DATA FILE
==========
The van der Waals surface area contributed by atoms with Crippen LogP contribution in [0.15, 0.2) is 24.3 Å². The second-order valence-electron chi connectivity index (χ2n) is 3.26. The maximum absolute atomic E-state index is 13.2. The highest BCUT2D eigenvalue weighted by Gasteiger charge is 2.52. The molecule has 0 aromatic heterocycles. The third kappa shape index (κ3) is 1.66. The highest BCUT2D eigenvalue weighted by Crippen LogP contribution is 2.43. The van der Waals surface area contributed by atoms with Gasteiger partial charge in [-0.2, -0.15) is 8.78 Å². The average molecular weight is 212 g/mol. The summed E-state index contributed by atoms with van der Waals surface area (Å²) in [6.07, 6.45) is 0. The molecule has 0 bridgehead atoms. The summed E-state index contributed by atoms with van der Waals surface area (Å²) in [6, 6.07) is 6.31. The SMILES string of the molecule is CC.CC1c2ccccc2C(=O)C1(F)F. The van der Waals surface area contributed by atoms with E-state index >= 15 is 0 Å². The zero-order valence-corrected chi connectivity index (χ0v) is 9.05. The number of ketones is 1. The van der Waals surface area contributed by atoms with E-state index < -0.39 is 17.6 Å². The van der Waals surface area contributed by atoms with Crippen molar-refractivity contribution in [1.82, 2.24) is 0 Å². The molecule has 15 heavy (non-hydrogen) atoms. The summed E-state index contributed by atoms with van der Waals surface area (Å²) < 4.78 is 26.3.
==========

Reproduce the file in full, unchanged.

The van der Waals surface area contributed by atoms with Crippen LogP contribution in [0.15, 0.2) is 24.3 Å². The second-order valence-electron chi connectivity index (χ2n) is 3.26. The maximum absolute atomic E-state index is 13.2. The highest BCUT2D eigenvalue weighted by Gasteiger charge is 2.52. The molecule has 0 aromatic heterocycles. The third kappa shape index (κ3) is 1.66. The highest BCUT2D eigenvalue weighted by Crippen LogP contribution is 2.43. The van der Waals surface area contributed by atoms with Gasteiger partial charge in [-0.2, -0.15) is 8.78 Å². The average molecular weight is 212 g/mol. The summed E-state index contributed by atoms with van der Waals surface area (Å²) in [6.07, 6.45) is 0. The molecule has 0 bridgehead atoms. The summed E-state index contributed by atoms with van der Waals surface area (Å²) in [6, 6.07) is 6.31. The SMILES string of the molecule is CC.CC1c2ccccc2C(=O)C1(F)F. The van der Waals surface area contributed by atoms with E-state index >= 15 is 0 Å². The zero-order valence-corrected chi connectivity index (χ0v) is 9.05. The number of ketones is 1. The van der Waals surface area contributed by atoms with E-state index < -0.39 is 17.6 Å². The van der Waals surface area contributed by atoms with Crippen molar-refractivity contribution in [1.82, 2.24) is 0 Å². The molecule has 15 heavy (non-hydrogen) atoms. The summed E-state index contributed by atoms with van der Waals surface area (Å²) < 4.78 is 26.3.